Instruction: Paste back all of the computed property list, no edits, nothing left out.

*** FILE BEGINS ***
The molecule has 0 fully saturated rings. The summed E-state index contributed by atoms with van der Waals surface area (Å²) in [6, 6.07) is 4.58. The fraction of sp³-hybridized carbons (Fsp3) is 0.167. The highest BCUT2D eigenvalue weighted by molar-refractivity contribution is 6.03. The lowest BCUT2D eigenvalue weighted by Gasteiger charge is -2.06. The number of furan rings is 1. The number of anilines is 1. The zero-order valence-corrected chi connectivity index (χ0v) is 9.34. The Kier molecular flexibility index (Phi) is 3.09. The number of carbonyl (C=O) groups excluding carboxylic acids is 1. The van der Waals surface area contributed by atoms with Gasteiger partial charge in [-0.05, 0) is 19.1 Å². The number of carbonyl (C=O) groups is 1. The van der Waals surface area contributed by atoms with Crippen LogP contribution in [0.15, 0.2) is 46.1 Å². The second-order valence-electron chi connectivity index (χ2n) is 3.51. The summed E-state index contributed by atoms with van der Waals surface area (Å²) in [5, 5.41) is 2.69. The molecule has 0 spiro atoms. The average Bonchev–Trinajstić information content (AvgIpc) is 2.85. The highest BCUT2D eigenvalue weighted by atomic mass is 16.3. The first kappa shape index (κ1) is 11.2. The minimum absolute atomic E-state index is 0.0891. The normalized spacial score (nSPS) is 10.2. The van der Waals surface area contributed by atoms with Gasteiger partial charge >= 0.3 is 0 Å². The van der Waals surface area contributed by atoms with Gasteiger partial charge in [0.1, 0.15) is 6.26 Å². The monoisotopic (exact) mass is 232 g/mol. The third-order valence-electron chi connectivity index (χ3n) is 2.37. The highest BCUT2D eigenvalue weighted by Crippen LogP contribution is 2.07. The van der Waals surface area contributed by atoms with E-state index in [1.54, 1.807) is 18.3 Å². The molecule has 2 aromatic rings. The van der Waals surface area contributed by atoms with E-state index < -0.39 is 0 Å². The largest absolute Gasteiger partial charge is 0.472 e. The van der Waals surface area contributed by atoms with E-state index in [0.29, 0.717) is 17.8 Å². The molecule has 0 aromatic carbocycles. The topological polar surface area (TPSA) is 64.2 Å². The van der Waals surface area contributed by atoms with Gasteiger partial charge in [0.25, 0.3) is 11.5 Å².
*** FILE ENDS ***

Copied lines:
The molecule has 0 fully saturated rings. The summed E-state index contributed by atoms with van der Waals surface area (Å²) in [6, 6.07) is 4.58. The fraction of sp³-hybridized carbons (Fsp3) is 0.167. The highest BCUT2D eigenvalue weighted by molar-refractivity contribution is 6.03. The lowest BCUT2D eigenvalue weighted by Gasteiger charge is -2.06. The number of furan rings is 1. The number of anilines is 1. The zero-order valence-corrected chi connectivity index (χ0v) is 9.34. The Kier molecular flexibility index (Phi) is 3.09. The number of carbonyl (C=O) groups excluding carboxylic acids is 1. The van der Waals surface area contributed by atoms with Gasteiger partial charge in [-0.05, 0) is 19.1 Å². The number of carbonyl (C=O) groups is 1. The van der Waals surface area contributed by atoms with Crippen LogP contribution in [0.15, 0.2) is 46.1 Å². The second-order valence-electron chi connectivity index (χ2n) is 3.51. The summed E-state index contributed by atoms with van der Waals surface area (Å²) in [5, 5.41) is 2.69. The molecule has 0 spiro atoms. The average Bonchev–Trinajstić information content (AvgIpc) is 2.85. The highest BCUT2D eigenvalue weighted by atomic mass is 16.3. The first kappa shape index (κ1) is 11.2. The minimum absolute atomic E-state index is 0.0891. The normalized spacial score (nSPS) is 10.2. The van der Waals surface area contributed by atoms with Gasteiger partial charge >= 0.3 is 0 Å². The van der Waals surface area contributed by atoms with Gasteiger partial charge in [0.1, 0.15) is 6.26 Å². The monoisotopic (exact) mass is 232 g/mol. The third-order valence-electron chi connectivity index (χ3n) is 2.37. The highest BCUT2D eigenvalue weighted by Crippen LogP contribution is 2.07. The van der Waals surface area contributed by atoms with E-state index in [1.54, 1.807) is 18.3 Å². The molecule has 2 aromatic rings. The van der Waals surface area contributed by atoms with E-state index < -0.39 is 0 Å². The largest absolute Gasteiger partial charge is 0.472 e. The van der Waals surface area contributed by atoms with E-state index in [0.29, 0.717) is 17.8 Å². The molecule has 0 aromatic carbocycles. The topological polar surface area (TPSA) is 64.2 Å². The van der Waals surface area contributed by atoms with Gasteiger partial charge in [0.25, 0.3) is 11.5 Å².